When you save your post or page as a draft, you’ll see that WordPress automatically takes the post title (H1) and also uses it for the URL. In this case, you may choose to edit the URL, but make sure it’s still keyword-rich. You want your most valuable keywords in the URL.
If you’re creating a page (not a post) you’ll see that you have the option of selecting a parent page. Should you add one? It comes down to site structure and strategy. If the page you’re creating falls naturally as a child page to another page, then take advantage of it.
Adding a child/parent page isn’t a silver bullet for SEO. It’s part of a bigger SEO strategy centering around how content is structured on your site. If have a careful hierarchy built out, adding URLs that reflect the site structure is icing on the cake.
Following these steps can be the difference between content that ranks and content that doesn’t. Content has been increasingly important, especially as backlinks have become less influential as a ranking factor.
If the number of steps seems intimidating, download this checklist and integrate these steps into your content publishing process.
Wistia is a great platform for hosting videos on your site with tons of functionality including the ability to embed videos on pages and optimize them using built-in calls-to-action and pop-ups.
Recently I encountered a scenario where I wanted to find every website page that had a Wistia video on it. Going into Wistia’s back end revealed that the client had ~200 videos, but I had no idea where they were actually placed on the site, and wanted to ensure they were being used to full capacity.
With YouTube, you can simply run a Screaming Frog crawl and do a custom extraction to pull out all the embed URLs. From there you can determine which video is embedded based on that URL. However, the way Wistia embeds videos is not conducive to identifying which video is where, based on an embed URL. I couldn’t find any distinguishing characteristics that would help me identify which video was which.
How can such an advanced video platform be so incredibly difficult?
Using Inspect Element is the only way to really see what Wistia content is on the page. Doing that will show you much more information, including the fact that Wistia automatically adds and embeds video Schema when you embed a video. This is awesome and saves a ton of work over manually adding Schema like you have to do with YouTube videos.
The video Schema contains critical fields like the video’s name and description. These are unique identifying factors that we can use to determine which video is placed where, but how can it be done at scale when we don’t even know which pages have videos and which don’t?
Finding Wistia Schema With Screaming Frog
Setting Up a Custom Extraction
Next you will need to setup a Custom Extraction which can be done by going to Configuration > Custom > Extraction. I’ve named mine Wistia Schema (not required) and set the extraction type to regex, then added the following regular expression:
This will ensure you grab the entire block of Schema, which can be manipulated in Excel later to separate different fields into individual columns, etc.
Then set Screaming Frog to list mode (Mode > List) and test the crawl with a page that you know has a Wistia video on it. By going into the Custom Extraction report, you should see your Schema appear in the Extraction column. If not, go back and make sure you’ve configured Screaming Frog correctly.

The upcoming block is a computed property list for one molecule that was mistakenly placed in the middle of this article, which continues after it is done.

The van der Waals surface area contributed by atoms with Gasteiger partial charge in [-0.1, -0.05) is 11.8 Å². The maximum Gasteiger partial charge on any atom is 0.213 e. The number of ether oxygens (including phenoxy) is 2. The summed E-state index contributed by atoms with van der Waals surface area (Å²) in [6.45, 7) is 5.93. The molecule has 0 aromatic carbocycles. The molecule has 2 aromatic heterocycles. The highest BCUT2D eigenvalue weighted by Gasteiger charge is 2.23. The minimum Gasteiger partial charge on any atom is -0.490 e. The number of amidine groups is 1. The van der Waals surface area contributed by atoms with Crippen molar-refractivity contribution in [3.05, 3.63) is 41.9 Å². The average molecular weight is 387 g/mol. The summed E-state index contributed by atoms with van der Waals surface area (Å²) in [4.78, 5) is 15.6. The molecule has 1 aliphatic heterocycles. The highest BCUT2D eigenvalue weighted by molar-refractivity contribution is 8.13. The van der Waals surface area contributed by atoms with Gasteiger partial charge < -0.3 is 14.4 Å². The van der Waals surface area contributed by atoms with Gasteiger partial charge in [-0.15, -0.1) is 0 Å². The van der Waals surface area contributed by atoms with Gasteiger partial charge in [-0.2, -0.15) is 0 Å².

Screaming Frog Memory and Crawl Limits
Schema can be crawled and extracted with Screaming Frog, but it’s a memory hog so larger sites might be a no-go.
If you’re making videos for YouTube and you also have a website, you may want to create landing pages for each of the videos you make. Chances are you do some amount of SEO and creating landing pages will help you get more mileage (and more views) of that content.
People visiting YouTube directly is just one way to acquire video views. YouTube videos can also rank in organic search results just like pages. Similarly, a landing page is one additional opportunity to rank for targeted keywords, and embedding a corresponding video on a landing page can result in more video views from people who click on the web page itself and then view the video on the site.
For the purpose of this post, I’ll assume you’re already familiar with keyword research and how to optimize YouTube videos for SEO purposes.
Adding the Embed Code to WordPress: Easy Way
1. Copy the YouTube URL.
2. Log into WordPress.
3. Edit your Page/Post.
4. Paste the URL right into the Visual editor, wherever you want the video to appear on the page.
5. The YouTube player should render almost immediately.
Adding the Embed Code to WordPress: Harder Way
There’s no reason to do it this way, but if you really want to, here’s a more manual way to embed a YouTube video. Go to the YouTube video in question and underneath the video title, click the Share menu option.
From there, click on the tab that says “Embed” and copy the iFrame code. This is the code you’ll be using to embed the video on a WordPress post or page.
Log into WordPress and edit the post or page in question. From there, go to the Text editor by clicking on that tab in the top right corner. This will show you the page’s copy in HTML form.
Paste the embed code wherever you want the video to appear.
Optimizing YouTube Embeds with Schema
If you want to take your embed game to the next level, add VideoObject Schema markup to the page or post. My preferred way is rather manual and here’s why: I have not been able to find a plugin that will add Video schema (lots of plugins do other fields except video) AND doesn’t create some hideous gray box at the bottom of my post page (as some plugins do). Since Video Schema is for search engines specifically, there’s no need for humans to see the markup and it may as well be hidden.
Types of Video Schema